Qur'an Leaf in Kufic Script, 8th-9th century. Ink, pigment, and gold leaf on vellum or parchment, 12 5/8 x 15 1/2 in. (32.1 x 39.4 cm). Brooklyn Museum, Gift of Joan Palisi in memory of her husband, Dr. Joseph J. Palisi of Brooklyn, New York, 1995.186 (Photo: Brooklyn Museum, 1995.186_PS2.jpg)
Maghribi” means “western,” in Arabic and refers to the western Islamic world of North Africa and Spain, where this script (and its variants) developed. Maghribi was used for writing the Koran as well as other scientific, legal and religious manuscripts. * Developed in the 10th century * Still in use today in the western Islamic world, although its use is declining.
Fragment from a Tenth-Century Qur˒an | Tenth-Century Qur˒an - Qur˒ans could be in one or multiple volumes, sometimes as many as thirty, in which each volume contained a thirtieth of the text, called a juz˒. | The Morgan Library & Museum
Qur'an Manuscript - Almohad period, 13th century, Spain. The sura heading, written in Kufic script, is rendered in gold with red shading and appears on a blue background with fine white scrollwork, all framed by a knotted motif border.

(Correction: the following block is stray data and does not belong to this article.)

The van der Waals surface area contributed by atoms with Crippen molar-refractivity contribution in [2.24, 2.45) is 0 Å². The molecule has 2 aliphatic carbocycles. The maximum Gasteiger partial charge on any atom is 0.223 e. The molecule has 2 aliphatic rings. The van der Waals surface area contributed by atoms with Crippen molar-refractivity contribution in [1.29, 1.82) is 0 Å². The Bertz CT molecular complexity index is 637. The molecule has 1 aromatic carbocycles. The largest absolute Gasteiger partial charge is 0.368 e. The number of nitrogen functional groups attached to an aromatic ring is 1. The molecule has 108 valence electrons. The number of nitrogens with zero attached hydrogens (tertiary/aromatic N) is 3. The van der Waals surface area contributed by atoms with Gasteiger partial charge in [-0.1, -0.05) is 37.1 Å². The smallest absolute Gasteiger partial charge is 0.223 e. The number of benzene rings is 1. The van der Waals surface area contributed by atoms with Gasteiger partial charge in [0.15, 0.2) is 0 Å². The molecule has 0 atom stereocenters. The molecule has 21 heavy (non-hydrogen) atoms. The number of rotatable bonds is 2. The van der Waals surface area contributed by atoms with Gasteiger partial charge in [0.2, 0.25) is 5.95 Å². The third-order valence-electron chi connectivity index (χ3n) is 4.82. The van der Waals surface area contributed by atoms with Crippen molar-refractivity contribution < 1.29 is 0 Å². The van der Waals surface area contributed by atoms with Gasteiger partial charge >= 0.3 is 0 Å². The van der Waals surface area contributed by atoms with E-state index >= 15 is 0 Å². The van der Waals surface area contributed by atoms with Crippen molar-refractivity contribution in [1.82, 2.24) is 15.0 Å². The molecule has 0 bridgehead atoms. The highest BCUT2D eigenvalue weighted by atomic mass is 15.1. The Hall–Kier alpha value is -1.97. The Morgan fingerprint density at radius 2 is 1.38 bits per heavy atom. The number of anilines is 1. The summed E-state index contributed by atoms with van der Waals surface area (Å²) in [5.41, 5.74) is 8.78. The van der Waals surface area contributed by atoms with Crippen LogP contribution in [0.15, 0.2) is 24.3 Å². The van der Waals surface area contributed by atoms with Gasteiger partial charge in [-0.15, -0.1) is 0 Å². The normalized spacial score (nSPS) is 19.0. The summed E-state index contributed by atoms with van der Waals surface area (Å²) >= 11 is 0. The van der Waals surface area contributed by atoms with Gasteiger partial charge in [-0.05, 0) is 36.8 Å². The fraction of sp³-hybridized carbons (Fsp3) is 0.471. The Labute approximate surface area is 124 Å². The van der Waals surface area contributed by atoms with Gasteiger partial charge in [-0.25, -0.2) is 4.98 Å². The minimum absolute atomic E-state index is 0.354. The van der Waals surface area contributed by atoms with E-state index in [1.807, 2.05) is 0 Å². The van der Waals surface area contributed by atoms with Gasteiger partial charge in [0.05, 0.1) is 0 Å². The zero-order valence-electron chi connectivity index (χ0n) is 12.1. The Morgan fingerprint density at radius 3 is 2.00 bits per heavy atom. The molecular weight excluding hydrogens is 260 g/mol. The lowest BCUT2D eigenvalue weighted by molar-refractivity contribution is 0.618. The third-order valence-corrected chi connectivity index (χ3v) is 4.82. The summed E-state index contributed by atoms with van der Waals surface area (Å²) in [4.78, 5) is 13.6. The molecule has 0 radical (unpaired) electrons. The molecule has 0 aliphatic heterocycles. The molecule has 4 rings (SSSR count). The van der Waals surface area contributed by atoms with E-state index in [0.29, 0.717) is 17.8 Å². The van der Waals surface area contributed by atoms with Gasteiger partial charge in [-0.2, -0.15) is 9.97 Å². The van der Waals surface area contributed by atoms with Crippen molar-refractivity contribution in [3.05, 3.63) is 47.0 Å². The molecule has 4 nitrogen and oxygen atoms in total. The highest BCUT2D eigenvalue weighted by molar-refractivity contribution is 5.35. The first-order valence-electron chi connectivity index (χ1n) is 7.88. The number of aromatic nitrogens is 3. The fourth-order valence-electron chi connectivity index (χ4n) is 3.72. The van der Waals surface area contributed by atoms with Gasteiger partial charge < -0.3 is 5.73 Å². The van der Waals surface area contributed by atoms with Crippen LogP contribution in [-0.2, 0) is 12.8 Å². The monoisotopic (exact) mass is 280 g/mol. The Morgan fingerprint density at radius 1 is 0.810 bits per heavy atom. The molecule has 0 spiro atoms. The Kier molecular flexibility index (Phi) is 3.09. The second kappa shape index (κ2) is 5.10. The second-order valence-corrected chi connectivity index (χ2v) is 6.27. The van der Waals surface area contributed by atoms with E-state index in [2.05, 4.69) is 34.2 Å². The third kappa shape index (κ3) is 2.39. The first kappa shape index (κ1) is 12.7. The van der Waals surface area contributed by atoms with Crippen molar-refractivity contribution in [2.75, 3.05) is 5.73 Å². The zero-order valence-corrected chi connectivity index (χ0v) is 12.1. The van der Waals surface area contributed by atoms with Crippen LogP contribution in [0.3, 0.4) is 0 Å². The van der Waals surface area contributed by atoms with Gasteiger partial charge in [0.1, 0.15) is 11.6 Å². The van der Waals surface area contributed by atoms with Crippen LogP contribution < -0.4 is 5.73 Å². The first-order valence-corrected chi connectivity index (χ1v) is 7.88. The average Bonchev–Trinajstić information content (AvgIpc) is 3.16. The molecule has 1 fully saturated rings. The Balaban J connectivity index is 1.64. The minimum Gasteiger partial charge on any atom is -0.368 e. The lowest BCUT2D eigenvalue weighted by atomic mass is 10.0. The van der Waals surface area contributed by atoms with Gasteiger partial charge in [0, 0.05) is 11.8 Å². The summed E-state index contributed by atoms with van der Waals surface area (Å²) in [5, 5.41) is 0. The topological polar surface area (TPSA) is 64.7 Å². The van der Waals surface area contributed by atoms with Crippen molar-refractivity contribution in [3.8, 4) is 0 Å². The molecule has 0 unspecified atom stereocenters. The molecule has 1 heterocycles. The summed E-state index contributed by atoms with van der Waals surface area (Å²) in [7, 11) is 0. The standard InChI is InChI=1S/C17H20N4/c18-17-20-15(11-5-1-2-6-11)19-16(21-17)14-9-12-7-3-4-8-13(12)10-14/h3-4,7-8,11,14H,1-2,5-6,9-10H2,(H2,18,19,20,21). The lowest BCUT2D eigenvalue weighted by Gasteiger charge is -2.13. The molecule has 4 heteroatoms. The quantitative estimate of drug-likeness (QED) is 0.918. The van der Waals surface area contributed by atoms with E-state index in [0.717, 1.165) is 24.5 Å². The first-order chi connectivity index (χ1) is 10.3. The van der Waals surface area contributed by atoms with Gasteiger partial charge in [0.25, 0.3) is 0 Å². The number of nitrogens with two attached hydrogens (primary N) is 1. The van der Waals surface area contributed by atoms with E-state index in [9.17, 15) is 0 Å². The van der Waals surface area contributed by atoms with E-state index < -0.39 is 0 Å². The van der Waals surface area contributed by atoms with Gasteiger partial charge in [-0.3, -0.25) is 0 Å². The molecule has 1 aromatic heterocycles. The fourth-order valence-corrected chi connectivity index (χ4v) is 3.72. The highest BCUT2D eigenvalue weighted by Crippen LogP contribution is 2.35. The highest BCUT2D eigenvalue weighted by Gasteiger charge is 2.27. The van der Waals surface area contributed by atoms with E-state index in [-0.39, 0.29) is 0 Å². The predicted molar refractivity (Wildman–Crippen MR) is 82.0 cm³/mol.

Fragments of a 9th Century Quran « Islamic Arts and Architecture | al-Qurʼān (ajzāʼ) Fragments of an Abbasid Qurʼān, probably written in the third century A.H / ninth century C.E., containing verses from the suras: al-Dhārīyāt (سورة الذاريات),al-Ṭūr (سورة الطور), al-Najm (سورة النجم), al-Qamar (سورة القمر), and al-Raḥmān (سورة الرحمن). The manuscript also contains fine examples of early geometrical ornamentation at the front and back. The script seems to correspond to the Abbasid Style F.I.
Folio from a Tenth-Century Qur˒an | Tenth-Century Qur˒an | The Morgan Library & Museum-Folio from a Tenth-Century Qur˒an Qur˒an leaf, in Arabic Possibly Iran or Iraq 10th century On vellum 226 x 295 mm Gift of Belle da Costa Greene, 1941 MS M.792